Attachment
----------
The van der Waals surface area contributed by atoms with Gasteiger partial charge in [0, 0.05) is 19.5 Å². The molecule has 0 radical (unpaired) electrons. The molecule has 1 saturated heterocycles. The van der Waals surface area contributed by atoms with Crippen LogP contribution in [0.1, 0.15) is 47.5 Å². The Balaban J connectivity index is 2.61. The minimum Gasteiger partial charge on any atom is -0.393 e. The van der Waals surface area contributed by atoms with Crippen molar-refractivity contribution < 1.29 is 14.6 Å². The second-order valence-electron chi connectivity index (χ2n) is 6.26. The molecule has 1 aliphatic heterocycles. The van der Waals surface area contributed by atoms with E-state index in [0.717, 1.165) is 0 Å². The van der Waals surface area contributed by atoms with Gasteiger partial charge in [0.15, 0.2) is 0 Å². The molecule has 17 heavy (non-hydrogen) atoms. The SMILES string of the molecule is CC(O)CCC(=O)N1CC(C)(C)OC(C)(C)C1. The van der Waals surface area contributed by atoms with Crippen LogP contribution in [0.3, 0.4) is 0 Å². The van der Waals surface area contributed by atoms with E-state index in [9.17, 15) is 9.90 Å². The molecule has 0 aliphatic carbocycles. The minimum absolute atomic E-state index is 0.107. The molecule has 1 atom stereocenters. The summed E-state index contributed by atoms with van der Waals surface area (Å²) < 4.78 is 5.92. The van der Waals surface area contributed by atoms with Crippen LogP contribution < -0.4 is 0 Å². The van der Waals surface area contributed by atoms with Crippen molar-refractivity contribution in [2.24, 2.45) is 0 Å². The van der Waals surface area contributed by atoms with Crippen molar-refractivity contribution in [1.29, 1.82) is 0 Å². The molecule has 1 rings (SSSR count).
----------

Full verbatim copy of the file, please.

The van der Waals surface area contributed by atoms with Gasteiger partial charge in [0, 0.05) is 19.5 Å². The molecule has 0 radical (unpaired) electrons. The molecule has 1 saturated heterocycles. The van der Waals surface area contributed by atoms with Crippen LogP contribution in [0.1, 0.15) is 47.5 Å². The Balaban J connectivity index is 2.61. The minimum Gasteiger partial charge on any atom is -0.393 e. The van der Waals surface area contributed by atoms with Crippen molar-refractivity contribution < 1.29 is 14.6 Å². The second-order valence-electron chi connectivity index (χ2n) is 6.26. The molecule has 1 aliphatic heterocycles. The van der Waals surface area contributed by atoms with E-state index in [0.717, 1.165) is 0 Å². The van der Waals surface area contributed by atoms with Gasteiger partial charge in [0.15, 0.2) is 0 Å². The molecule has 17 heavy (non-hydrogen) atoms. The SMILES string of the molecule is CC(O)CCC(=O)N1CC(C)(C)OC(C)(C)C1. The van der Waals surface area contributed by atoms with Crippen LogP contribution in [0.3, 0.4) is 0 Å². The van der Waals surface area contributed by atoms with E-state index in [9.17, 15) is 9.90 Å². The molecule has 0 aliphatic carbocycles. The minimum absolute atomic E-state index is 0.107. The molecule has 1 atom stereocenters. The summed E-state index contributed by atoms with van der Waals surface area (Å²) < 4.78 is 5.92. The van der Waals surface area contributed by atoms with Crippen LogP contribution < -0.4 is 0 Å². The van der Waals surface area contributed by atoms with Crippen molar-refractivity contribution in [2.24, 2.45) is 0 Å². The van der Waals surface area contributed by atoms with Crippen molar-refractivity contribution in [1.29, 1.82) is 0 Å². The molecule has 1 rings (SSSR count).